Day: Eighty-Eight: "Talk Soup" from Alapalooza


If you’re like me, you’re pretty freaking excited about “Weird Al” Yankovic’s upcoming tour for many reasons, one of which is that for the first time in decades, it appears like Al will be leaving his screens at home. It’s hard to overstate the significance of this shift. Screens figure have historically figured very prominently in both Al’s lyrics and performance iconography because screens have historically figured prominently in American life, particularly American pop culture and American communication. 

Video screens where images and footage from Al’s vaunted, much-televised past compete for the audience’s attention with the man himself in the flesh have long been staples of Al’s concerts. There’s a certain pleasing synchronicity to this symphony of screens, reflecting each other at odd and sometimes revelatory angles. 

It’s appropriate on a conceptual as well as performance level for Al to be backed by screens in concert because so much of his music is about screens and the central yet shifting role they have played in our lives and our dreams and our imaginations. In the 1980s, the period of Al’s more furious, prolific and fruitful exertion, those screens were of course the television sets that were at the epicenter of American life and transmitted not just images of magical figures like Gilligan, Ed McMahon and Ethel Mertz but also commercial advertisements for miracle products that would enrich our lives immeasurably and solve problems we didn’t even know we had.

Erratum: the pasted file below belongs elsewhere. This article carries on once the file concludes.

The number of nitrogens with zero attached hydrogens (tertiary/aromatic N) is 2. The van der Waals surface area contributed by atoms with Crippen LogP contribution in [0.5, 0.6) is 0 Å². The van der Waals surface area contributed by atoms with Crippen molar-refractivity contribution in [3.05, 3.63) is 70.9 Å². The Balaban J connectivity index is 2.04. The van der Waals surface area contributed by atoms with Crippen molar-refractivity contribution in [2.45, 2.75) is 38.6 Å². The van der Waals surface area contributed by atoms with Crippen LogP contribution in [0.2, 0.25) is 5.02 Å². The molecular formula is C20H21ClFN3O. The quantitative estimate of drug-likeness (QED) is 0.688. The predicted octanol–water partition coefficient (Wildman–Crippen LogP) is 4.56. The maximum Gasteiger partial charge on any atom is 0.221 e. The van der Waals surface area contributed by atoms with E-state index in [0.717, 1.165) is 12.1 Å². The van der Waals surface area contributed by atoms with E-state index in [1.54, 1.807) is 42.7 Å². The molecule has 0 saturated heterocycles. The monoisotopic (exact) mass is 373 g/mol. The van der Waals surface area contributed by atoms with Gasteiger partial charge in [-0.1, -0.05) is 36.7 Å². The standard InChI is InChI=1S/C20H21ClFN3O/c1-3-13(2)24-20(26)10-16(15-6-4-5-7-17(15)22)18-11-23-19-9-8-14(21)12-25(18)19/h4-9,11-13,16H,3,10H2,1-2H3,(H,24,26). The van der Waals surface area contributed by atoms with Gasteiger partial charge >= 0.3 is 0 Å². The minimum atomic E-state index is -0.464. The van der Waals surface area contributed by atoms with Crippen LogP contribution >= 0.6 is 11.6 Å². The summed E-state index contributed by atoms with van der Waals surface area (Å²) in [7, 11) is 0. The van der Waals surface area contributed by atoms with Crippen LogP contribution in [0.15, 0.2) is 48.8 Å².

Then in the 90s and aughts, Al followed larger social and societal trends and began to replace TV screens (some 2000 inches in size!) in his songs with computer screens. It turns out computers could do all sorts of amazing, borderline miraculous that have transformed how we live and work and communicate, like allow us to watch television more conveniently. 

So there’s an undeniable synchronicity to Al bringing screens out on the road in the past to share his insanely telegenic history and many television and film and music video appearances, many of them riffing on other iconic television, films and music videos. This is particularly true of “Talk Soup”, a song specifically designed to accompany a television show about other television shows composed of snarky comic commentary from a series of wisenheimers, including Greg Kennear, John Henson, Hal Sparks, Aisha Tyler and finally Joel McHale. 

I know it's frustrating to do good work that's not used but this seems excessive. 

I know it's frustrating to do good work that's not used but this seems excessive. 

Yes, “Talk Soup” was commissioned to be the new Talk Soup theme song but was never used for reasons Yankovic was never quite explained. Yet it lives on as an album cut on Alapalooza exploring, in tabloid culture and television, two themes Al has explored obsessively. Al’s earlier tabloid opus, “The Midnight Star” took the form of an enthusiastic spiel for the titular tabloid.